De Villiers, du Plessis ensure draw at Wanderers

India

Just when Johannesburg residents thought they had seen it all, the Proteas rocked up and showed nerves of steel at the Wanderers, where South Africa posted the third highest second-innings total in this history of the game.

Just when Johannesburg residents thought they had seen it all, the Proteas rocked up and showed nerves of steel at the Wanderers, where South Africa posted the third highest second-innings total in this history of the game.

The series-opening Test between the two top-ranked nations in world cricket ended with South Africa coming up eight runs short of the 558 India asked them to get thanks to their magnificent second innings total of 421.

At the close of play on day five the Proteas were 450 for seven and although they came within inches of what would have been the most incredible run chase of all time, they would still view the draw as a victory very few teams would have achieved under the circumstances.

While most days started with overhead conditions providing great assistance to the seamers, batsmen were in control in the latter sessions as it took the better part of four days for India to gain the ascendency they enjoyed in the end.

Winning the toss and deciding to bat was considered a risky decision by India skipper Mahendra Singh Dhoni in light of the reputation of the Proteas attack, but it would be the best call he made all match.

Dhoni, however, could not have predicted that Dale Steyn would only take one wicket in the 56 overs he bowled while, in the context of this match, Graeme Smith and Faf du Plessis' run-outs were acts of irresponsibility that hardly reflected the stature of the team.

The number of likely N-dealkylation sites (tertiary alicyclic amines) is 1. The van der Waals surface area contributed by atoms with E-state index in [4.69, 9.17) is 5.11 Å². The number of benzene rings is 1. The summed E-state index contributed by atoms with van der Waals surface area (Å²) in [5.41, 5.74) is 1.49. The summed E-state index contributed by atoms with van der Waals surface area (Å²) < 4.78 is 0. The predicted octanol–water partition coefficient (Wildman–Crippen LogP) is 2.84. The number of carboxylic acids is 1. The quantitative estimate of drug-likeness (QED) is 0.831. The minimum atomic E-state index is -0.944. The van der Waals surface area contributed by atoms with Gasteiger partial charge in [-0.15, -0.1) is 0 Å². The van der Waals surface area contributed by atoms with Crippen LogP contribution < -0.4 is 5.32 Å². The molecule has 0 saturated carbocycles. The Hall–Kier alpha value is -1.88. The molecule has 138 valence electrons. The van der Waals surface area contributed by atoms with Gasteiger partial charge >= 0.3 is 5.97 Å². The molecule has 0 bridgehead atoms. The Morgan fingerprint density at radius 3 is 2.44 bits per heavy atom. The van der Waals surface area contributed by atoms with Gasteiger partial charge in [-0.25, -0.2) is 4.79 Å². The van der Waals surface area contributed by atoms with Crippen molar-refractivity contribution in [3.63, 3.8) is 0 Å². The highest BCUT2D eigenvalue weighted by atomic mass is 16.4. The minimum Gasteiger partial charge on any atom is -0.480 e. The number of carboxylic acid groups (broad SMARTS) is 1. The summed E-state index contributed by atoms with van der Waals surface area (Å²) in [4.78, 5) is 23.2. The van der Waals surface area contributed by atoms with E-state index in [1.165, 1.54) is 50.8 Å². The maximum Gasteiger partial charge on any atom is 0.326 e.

South African blunders aside, telling knocks by Virat Kohli in both innings and a splendid batting display by Cheteshwar Pujara, who piled on 153 in the second, is what separated the sides at the end.

Heading into the match India's batsmen were made to believe that they would not be able to deal with the sheer pace of the wickets, and on that front they succeeded with flying colours.

Kohli and Pujara's 222-run partnership on day four was almost matched by du Plessis and AB de Villiers, who ensured the home side were in a position to chose their fate as the match drew to an anticlimactic close.

Du Plessis and de Villiers showed great resilience with record 205-run fifth-wicket stand that, when in comparison to Kohli and Pujara, should perhaps have gone the 17-run difference.

All of this happened on a day India were expecting to have their feet up before tea as a last innings on a Wanderers pitch was never going to be a walk in the park. Still, the final showdown proved to be one for the annuals.

And although the Bullring wasn't anywhere near capacity as was the case during <i>that</i> historical '438 game' against Australia, this scribe will have you know that the sound effects were very similar as the home side approached the unthinkable target.

Every run was cheered and in true Jo'burg culture, those cheers eventually turned into boos as there wasn't a fingernail left in the house as the match drew to a close.

Du Plessis' knock was of impeccable quality and one should also factor in the relevance of his first-innings contribution, even though he only made 20 runs off 141 balls on that occasion.

When he walked out then, the Proteas had just collapsed from a commanding start and were in more than a spot of bother at 145 for five – and pressure mounted even further when de Villiers departed one run later.

Du Plessis anchored the innings while Vernon Philander made it his mission to blast the Indian bowlers to all corners of the park. The two would combine again on the final day, although the result wasn't quite the same.

Credit has to go to Mohammed Shami, who took three second-innings sticks that ensured his side did not suffer what would have been a humiliating loss from a position of power.

<i>Michael Mentz at the Wanderers</i>

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